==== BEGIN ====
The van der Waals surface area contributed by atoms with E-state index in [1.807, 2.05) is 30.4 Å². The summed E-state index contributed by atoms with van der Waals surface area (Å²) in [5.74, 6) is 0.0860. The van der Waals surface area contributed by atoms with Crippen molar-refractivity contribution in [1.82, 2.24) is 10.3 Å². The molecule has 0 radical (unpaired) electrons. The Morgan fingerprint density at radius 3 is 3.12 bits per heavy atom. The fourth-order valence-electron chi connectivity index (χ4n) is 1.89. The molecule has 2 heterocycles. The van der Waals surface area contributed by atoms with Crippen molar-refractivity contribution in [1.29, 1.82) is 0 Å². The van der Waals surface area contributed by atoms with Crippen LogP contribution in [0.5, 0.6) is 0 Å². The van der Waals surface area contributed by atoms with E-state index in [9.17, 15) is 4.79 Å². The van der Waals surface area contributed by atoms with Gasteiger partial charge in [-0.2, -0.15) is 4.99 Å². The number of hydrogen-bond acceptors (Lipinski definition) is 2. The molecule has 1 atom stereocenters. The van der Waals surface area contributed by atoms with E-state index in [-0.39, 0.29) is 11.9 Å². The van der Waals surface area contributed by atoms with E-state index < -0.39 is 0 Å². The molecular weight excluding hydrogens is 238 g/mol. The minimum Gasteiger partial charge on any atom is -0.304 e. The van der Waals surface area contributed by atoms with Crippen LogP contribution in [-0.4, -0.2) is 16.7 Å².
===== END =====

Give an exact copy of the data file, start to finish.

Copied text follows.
The van der Waals surface area contributed by atoms with E-state index in [1.807, 2.05) is 30.4 Å². The summed E-state index contributed by atoms with van der Waals surface area (Å²) in [5.74, 6) is 0.0860. The van der Waals surface area contributed by atoms with Crippen molar-refractivity contribution in [1.82, 2.24) is 10.3 Å². The molecule has 0 radical (unpaired) electrons. The Morgan fingerprint density at radius 3 is 3.12 bits per heavy atom. The fourth-order valence-electron chi connectivity index (χ4n) is 1.89. The molecule has 2 heterocycles. The van der Waals surface area contributed by atoms with Crippen molar-refractivity contribution in [1.29, 1.82) is 0 Å². The van der Waals surface area contributed by atoms with Crippen LogP contribution in [0.5, 0.6) is 0 Å². The van der Waals surface area contributed by atoms with E-state index in [9.17, 15) is 4.79 Å². The van der Waals surface area contributed by atoms with Gasteiger partial charge in [-0.2, -0.15) is 4.99 Å². The number of hydrogen-bond acceptors (Lipinski definition) is 2. The molecule has 1 atom stereocenters. The van der Waals surface area contributed by atoms with E-state index in [-0.39, 0.29) is 11.9 Å². The van der Waals surface area contributed by atoms with E-state index < -0.39 is 0 Å². The molecular weight excluding hydrogens is 238 g/mol. The minimum Gasteiger partial charge on any atom is -0.304 e. The van der Waals surface area contributed by atoms with Crippen LogP contribution in [-0.4, -0.2) is 16.7 Å².